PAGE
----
In 1822 a man named Joseph Eccles wrote to the then-retired former President Thomas Jefferson who was 79-years-old at the time (Jefferson was America’s 3rd President from 1801-1809). Eccles wrote to Jefferson: “I’m 33 years old, and I haven’t had much education. I was raised by a guardian, I only went to one year of school when I was 14 years old, learned a little of arithmetic, so I’m writing to you as a fellow Virginian because now I’m a fairly successful businessman, enough to support my family, but I want to know what books I should read to further my education, and I’m writing to you because I know that you’re a knowledgeable and worldly guy.”

In his reply, Jefferson gives Eccles a lovely and thoughtful reading list of which books he felt would be most helpful to Eccles’ goal of becoming more knowledgeable about world history. Four years prior to this, Jefferson had founded the University of Virginia, and he cared deeply about helping people achieve their educational dreams — particularly people who didn’t have the financial means to obtain a higher education. Four years after writing this letter Thomas Jefferson passed away at 83-years-old.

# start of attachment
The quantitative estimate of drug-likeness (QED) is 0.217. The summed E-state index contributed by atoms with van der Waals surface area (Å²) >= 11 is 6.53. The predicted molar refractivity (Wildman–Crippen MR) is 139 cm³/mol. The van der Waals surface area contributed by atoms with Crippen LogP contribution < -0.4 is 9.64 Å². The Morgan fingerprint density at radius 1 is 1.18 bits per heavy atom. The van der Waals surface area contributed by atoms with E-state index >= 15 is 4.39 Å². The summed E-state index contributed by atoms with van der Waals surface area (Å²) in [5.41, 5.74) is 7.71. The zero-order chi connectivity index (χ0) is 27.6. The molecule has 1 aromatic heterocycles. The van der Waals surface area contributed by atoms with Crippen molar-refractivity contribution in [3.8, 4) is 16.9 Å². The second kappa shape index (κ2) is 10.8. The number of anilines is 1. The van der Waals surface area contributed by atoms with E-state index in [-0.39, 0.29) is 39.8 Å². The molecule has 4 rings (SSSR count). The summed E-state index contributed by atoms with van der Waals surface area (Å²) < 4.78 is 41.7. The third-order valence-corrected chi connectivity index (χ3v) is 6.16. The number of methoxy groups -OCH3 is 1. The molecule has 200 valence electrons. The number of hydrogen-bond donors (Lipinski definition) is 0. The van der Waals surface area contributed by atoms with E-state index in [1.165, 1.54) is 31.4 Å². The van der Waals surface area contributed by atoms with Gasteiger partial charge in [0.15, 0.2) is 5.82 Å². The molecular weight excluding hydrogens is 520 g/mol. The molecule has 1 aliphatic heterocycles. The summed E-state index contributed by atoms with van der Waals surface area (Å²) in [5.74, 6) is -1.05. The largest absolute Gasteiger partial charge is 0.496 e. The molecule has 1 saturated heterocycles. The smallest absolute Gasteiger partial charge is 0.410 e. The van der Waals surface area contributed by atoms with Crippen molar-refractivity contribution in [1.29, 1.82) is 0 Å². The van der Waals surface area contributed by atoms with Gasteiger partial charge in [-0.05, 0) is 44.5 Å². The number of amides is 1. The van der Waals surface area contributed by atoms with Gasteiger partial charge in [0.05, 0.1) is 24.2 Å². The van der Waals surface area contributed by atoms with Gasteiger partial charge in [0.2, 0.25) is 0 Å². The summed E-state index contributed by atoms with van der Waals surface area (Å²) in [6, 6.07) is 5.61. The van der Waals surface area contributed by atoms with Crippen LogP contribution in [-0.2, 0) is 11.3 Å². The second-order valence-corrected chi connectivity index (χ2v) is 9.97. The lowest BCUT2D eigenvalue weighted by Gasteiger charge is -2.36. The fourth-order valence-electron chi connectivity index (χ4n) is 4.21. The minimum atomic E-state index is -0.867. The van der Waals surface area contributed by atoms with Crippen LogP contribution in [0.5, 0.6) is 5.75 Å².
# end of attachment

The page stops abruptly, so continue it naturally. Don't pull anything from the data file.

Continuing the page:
In June 2013 Antiques Roadshow appraised the letter in Boise, Idaho, and you can watch the appraisal in full below. For all of my favorite Antiques Roadshow moments be sure to visit Antiques Roadshow on FEELguide.
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Writer, editor, and founder of FEELguide. I have written over 5,000 articles covering many topics including: travel, design, movies, music, politics, psychology, neuroscience, business, religion and spirituality, philosophy, pop culture, the universe, and so much more. I also work as an illustrator and set designer in the movie industry, and you can see all of my drawings at

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